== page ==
Super Bowl ad: McDonald's to accept hugs, selfies as payment for some meals

McDonald's Super Bowl ad lets customers pay for food with hugs, selfies, dancing

Would you be willing to sing for your supper? What about do a silly dance, give a hug or blow a kiss? If so, McDonald’s may just hand you your Big Mac and fries gratis, starting next week.

Starting Monday and continuing through Feb. 14, randomly selected customers will get the option to “Pay With Lovin’ ” instead of cash. They can call up someone on their cellphones and say “I love you,” do a “silly dance” in the store, send a selfie, give a high five or a “big family hug," or, apparently, do whatever the cashier (aka “Lovin’ Lead") deems to be an expression of “lovin’ ” — “subject to Lovin' Lead's reasonable discretion and completed to Lovin' Lead's reasonable satisfaction,” according to the McDonald’s website.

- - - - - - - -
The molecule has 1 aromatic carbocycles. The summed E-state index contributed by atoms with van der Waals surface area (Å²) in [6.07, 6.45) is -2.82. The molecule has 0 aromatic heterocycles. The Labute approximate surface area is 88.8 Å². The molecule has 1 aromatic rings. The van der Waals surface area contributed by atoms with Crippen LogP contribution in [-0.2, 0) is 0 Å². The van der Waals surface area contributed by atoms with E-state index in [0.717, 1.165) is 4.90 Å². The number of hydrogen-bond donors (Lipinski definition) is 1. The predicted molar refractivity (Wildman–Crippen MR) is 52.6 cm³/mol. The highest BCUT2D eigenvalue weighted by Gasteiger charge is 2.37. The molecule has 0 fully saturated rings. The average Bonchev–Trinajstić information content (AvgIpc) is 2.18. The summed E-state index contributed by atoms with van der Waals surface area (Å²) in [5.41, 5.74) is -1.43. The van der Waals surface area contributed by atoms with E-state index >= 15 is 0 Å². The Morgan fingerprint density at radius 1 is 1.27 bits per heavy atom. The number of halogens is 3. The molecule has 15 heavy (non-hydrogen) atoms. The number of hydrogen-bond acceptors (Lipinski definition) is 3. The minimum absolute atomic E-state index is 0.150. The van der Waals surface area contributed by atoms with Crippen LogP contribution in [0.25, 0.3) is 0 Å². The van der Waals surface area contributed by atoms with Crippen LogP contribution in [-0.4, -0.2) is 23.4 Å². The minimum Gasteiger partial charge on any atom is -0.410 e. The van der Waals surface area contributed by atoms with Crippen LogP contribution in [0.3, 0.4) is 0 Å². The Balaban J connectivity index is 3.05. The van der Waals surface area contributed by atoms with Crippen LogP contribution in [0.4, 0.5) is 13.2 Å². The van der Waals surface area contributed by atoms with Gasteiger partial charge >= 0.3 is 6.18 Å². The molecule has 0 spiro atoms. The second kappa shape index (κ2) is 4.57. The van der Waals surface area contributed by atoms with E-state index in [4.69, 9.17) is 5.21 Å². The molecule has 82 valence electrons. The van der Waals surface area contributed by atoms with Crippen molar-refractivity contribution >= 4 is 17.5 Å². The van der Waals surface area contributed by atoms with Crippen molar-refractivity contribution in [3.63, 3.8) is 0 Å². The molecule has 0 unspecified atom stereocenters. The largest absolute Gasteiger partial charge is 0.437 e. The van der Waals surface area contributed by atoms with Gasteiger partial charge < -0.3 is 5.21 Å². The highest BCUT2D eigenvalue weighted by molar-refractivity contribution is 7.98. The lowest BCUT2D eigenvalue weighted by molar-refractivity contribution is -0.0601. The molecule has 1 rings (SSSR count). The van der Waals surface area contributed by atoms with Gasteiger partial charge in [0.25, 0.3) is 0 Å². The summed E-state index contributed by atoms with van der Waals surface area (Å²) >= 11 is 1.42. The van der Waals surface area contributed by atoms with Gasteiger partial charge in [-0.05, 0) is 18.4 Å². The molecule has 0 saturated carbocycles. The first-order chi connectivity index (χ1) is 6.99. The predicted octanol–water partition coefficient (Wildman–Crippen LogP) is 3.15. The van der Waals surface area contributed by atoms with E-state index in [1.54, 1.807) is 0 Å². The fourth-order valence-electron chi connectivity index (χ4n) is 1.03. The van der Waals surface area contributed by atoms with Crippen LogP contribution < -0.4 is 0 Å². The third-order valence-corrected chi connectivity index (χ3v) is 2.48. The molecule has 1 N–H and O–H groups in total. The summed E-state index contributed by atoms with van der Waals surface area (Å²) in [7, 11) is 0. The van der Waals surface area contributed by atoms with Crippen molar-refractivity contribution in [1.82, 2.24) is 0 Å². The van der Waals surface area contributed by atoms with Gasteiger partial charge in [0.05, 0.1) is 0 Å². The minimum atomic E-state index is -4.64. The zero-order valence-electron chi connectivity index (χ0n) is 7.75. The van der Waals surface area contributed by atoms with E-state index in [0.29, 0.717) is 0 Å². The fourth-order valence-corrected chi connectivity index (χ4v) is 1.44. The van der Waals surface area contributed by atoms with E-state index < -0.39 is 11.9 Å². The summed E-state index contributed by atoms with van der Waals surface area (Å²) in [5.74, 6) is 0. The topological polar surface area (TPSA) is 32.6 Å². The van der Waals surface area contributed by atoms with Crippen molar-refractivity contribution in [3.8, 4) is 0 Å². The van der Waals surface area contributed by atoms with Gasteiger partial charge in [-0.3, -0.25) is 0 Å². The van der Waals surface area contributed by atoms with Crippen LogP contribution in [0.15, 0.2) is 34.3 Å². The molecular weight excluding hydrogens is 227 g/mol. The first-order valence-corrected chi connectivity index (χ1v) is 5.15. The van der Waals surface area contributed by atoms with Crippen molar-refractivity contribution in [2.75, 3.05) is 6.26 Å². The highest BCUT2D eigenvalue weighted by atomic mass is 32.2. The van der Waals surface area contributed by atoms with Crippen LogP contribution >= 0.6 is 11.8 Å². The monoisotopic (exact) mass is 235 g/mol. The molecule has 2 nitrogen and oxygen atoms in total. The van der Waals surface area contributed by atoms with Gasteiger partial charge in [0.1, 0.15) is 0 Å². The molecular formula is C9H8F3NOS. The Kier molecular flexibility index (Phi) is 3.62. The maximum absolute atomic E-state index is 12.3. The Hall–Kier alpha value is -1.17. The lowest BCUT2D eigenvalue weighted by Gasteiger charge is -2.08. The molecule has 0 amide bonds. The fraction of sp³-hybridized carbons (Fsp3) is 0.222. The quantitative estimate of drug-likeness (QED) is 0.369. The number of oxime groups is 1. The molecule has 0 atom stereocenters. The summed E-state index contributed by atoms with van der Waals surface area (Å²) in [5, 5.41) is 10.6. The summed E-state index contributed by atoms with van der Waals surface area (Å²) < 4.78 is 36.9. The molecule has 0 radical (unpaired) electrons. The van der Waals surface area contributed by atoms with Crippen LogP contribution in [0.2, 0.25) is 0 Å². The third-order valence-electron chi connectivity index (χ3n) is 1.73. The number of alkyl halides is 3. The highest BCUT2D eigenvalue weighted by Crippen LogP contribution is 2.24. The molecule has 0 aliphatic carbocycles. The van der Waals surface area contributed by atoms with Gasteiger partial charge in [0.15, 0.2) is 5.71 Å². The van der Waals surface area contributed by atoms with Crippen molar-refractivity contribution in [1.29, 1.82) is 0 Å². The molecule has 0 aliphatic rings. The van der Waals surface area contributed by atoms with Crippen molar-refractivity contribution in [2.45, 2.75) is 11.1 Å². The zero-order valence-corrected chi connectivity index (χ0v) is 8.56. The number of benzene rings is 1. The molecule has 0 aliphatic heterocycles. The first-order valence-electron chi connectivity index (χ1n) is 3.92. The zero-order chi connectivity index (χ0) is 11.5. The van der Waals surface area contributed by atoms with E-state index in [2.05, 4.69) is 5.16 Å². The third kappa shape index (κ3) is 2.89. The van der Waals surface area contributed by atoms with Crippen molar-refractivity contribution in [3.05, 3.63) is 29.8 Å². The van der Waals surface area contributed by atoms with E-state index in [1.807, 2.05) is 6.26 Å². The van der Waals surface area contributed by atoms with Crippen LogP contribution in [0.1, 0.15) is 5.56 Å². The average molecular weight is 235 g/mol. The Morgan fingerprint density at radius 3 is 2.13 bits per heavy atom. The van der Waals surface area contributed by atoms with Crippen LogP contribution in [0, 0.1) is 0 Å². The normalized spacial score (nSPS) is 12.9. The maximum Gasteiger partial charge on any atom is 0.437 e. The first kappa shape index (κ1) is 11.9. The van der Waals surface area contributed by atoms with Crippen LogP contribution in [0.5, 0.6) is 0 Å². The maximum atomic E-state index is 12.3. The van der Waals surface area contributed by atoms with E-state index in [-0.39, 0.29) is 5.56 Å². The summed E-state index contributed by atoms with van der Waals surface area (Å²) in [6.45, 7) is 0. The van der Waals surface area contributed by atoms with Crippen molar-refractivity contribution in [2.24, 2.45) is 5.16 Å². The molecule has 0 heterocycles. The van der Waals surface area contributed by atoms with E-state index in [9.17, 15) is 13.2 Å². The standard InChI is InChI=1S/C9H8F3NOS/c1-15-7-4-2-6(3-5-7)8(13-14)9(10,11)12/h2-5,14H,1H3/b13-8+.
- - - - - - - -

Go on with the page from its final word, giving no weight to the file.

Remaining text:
There are a few catches, of course. Customers will only be notified that they have been chosen for the Lovin’ option after they have placed their order, and they can’t add any items after they’ve been selected – so no “But I meant to order a McFlurry, too.”

The option will be offered only between 6 a.m. and 6 p.m., and only 100 times per restaurant over the two-week period. The winners will be chosen at “random, predetermined times,” according to the company’s website. Although we're not sure what “random predetermined" means.

McDonald’s estimates the approximate retail value of the “prize” to be $5.60.

How can you subtly let the cashier know you’re lookin’ for the “Lovin’ ” payment option? Perhaps by giving a knowing look or a meaningful wink — or you could always squeal, “Pick me! Pick me!”

The promotion is explained, sort of, during McDonald's Super Bowl ad, which reportedly cost the fast-food giant $4.5 million to air.

This comes on the heels of the company's firing its longtime chief executive, Don Thompson, last week amid slumping sales.

The ad doesn’t say whether you can reject the “Lovin’ ” option if you’re a misanthrope who just wants to pay your freakin’ $4.31 and get out of there. 

Copyright © 2016, Los Angeles Times
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